Thursday, August 29, 2013

Day 4: A Drab, Dreary Day

I'm all packed up and ready to start hiking for the day.
Can you figure out where our tent was set up during the night? =)
It rained for most of the night, which eventually tapered off and stopped by morning. Technically speaking, the rain had stopped, but everything was still exceedingly wet from a thick fog. Leaves from the trees continued to drop tree snot on everything below.

It would have been a good day to sleep in. Except--this would be my longest day yet of hiking at about 15 miles to the North Puyallup Camp, and this section of the Wonderland Trail is infamous for having some of the most strenuous climbs and drops of the entire trail. I really couldn't linger too long at Mowich Lake. I was going to need to get hiking.

I was taking some of our gear to Amanda's car in the parking lot when I saw a group of people wearing a bunch of suspiciously red shirts that looked not unlike the one Amanda wore--the shirt from the Hike-a-Thon--and I took a closer look at the people in the group and definitely recognized a couple of them. One of them I even knew the name of off the top of my head--Kara. I'm not actually sure what her official position is at the WTA (does it matter?!), but almost all of my interaction with the WTA tends to be through her.

So I wandered over to say hi. =) How many people that I knew was I going to bump into on this hike?! First Sarah from the Camino, and now a group of Hike-a-Thoners! Although admittedly, I was less impressed with this coincidental meetup. It's not exactly a huge shock to discover people from the Seattle area involved with the Washington Trails Association doing a hike at Mount Rainier. You almost expect to bump into them! =) In fact, we did bump into other Hike-a-Thoners (hello, Kristin and Christina!) when Amanda dropped me off at Sunrise who had just gotten back from a day hike. I didn't know them or even recognize them, though--just their shirt that gave away their WTA affiliation.

But I didn't know about the organized hike that was happening today. Actually, for all I know, I might have had an email about it sitting in my inbox--I hadn't checked my email since I started my hike. I might have gotten an email about it before I even started my hike but just deleted it without really reading it if I saw the date overlapped my Wonderland Trail hike.

So finding them was still a surprise--even if it wasn't a shocking one. =)

I joked that it would have been more convenient had they postponed the hike for another week until the next Saturday. That's when I'd be coming off the trail at Mowich and I didn't actually have a ride off the mountain! This weather is awful anyhow! "Yep," I said, "you should definitely come back and do this again next Saturday."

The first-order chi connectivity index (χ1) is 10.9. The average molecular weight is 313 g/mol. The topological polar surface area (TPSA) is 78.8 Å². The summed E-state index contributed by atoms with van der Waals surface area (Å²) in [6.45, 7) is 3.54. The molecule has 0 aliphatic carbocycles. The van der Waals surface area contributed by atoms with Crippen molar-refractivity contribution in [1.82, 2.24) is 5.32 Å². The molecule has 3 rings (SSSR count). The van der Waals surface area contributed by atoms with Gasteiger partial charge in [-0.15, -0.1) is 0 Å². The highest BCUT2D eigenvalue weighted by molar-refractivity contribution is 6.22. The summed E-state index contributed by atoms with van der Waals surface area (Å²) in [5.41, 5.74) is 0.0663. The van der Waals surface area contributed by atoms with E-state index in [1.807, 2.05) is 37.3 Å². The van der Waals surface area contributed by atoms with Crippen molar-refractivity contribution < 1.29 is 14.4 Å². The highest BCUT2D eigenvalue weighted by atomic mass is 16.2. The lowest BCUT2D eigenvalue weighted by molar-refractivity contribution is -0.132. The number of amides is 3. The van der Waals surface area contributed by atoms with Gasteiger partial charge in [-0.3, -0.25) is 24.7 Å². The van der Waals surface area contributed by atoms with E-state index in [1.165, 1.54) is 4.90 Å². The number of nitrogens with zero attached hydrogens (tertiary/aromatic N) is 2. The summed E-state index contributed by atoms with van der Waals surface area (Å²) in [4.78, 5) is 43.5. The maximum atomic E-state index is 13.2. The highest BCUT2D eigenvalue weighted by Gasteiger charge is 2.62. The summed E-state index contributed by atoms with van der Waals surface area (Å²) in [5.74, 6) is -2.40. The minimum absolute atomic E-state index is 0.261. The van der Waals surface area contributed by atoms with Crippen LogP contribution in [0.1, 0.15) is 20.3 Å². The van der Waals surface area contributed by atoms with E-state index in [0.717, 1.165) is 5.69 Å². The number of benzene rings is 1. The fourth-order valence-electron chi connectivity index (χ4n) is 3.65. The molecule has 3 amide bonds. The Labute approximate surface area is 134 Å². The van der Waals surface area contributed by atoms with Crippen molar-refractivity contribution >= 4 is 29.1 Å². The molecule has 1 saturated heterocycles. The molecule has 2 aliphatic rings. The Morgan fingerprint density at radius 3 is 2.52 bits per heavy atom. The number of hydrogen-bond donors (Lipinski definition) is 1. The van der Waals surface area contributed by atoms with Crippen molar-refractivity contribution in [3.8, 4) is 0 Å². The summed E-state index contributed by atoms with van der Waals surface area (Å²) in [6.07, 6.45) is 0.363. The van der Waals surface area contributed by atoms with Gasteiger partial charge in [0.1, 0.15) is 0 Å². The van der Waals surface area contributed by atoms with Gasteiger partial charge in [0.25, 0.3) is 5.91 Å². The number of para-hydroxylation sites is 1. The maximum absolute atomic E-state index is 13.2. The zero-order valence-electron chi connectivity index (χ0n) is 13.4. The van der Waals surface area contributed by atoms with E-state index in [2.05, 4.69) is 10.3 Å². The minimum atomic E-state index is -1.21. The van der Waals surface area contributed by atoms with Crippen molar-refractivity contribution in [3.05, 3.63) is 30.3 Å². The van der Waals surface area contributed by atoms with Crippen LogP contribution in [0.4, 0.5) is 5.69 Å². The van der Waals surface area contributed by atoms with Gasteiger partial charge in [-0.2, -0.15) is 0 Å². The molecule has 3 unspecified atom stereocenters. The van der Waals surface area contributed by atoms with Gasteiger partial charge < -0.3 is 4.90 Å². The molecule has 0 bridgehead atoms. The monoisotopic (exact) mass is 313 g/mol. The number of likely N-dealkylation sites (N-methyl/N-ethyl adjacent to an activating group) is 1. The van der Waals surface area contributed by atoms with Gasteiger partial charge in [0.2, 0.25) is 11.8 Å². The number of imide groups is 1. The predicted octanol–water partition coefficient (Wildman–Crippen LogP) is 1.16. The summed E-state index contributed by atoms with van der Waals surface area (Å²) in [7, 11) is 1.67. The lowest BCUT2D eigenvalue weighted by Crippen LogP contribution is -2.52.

I finished putting stuff back into Amanda's car then walked back to our campsite and told Amanda that the parking lot was filled with a whole group of people from the WTA, on a hike to Spray Park. (The wildflowers were awesome, I told them! I would know--I saw them just the day before. Although the weather was certainly a lot better the day before.)

It wasn't raining, but the fog was
thick enough to keep everything completely wet.
Amanda ended up going down the trail with them a bit to take their group photo while I continued packing up my backpack. My backpack would be gaining a lot of weight today--five days and four nights worth of food to get me back to the food cache I hid back near Sunrise.

Amanda eventually came back, my pack was packed, and the rest of the gear was stored in the back of Amanda's car, and it was time for me to head back off. Amanda had to go back to work and I charged down the trail alone.

The trail was in pretty good shape and dropped about 2,500 feet down to the North and South Mowich Rivers. I took a quick break at the bottom, eating some snacks, then started the 2,500 climb back up to Golden Lakes.

This section of the trail was grueling. The trail climbed a steep series of switchbacks that had nothing on a StairMaster! I found a good rhythm getting up the mountain, but I sweat profusely during the climb despite the cool temperatures. Whenever I passed anyone going in the opposite direction, I'd cry out something to the effect, "For the love of God, please tell me the top is near!"

I put some real emotion into that cry, and it wasn't entirely faked. =) I was also more than willing to stop and talk to anyone who would give me an excuse to take a break from my climb. I could have rested at any time, but I felt compelled to keep pushing myself and not actually stop to rest until I reached the top or died--whichever came first. Unless I had someone to stop and talk to, then I was willing to take a short breather. =)

Two girls headed down the mountain stopped to talk. They didn't tell me their names, and I didn't ask for them, but I asked the usual questions about where they started from and how far they were going (started at Longmire and were planning to hike completely around the mountain).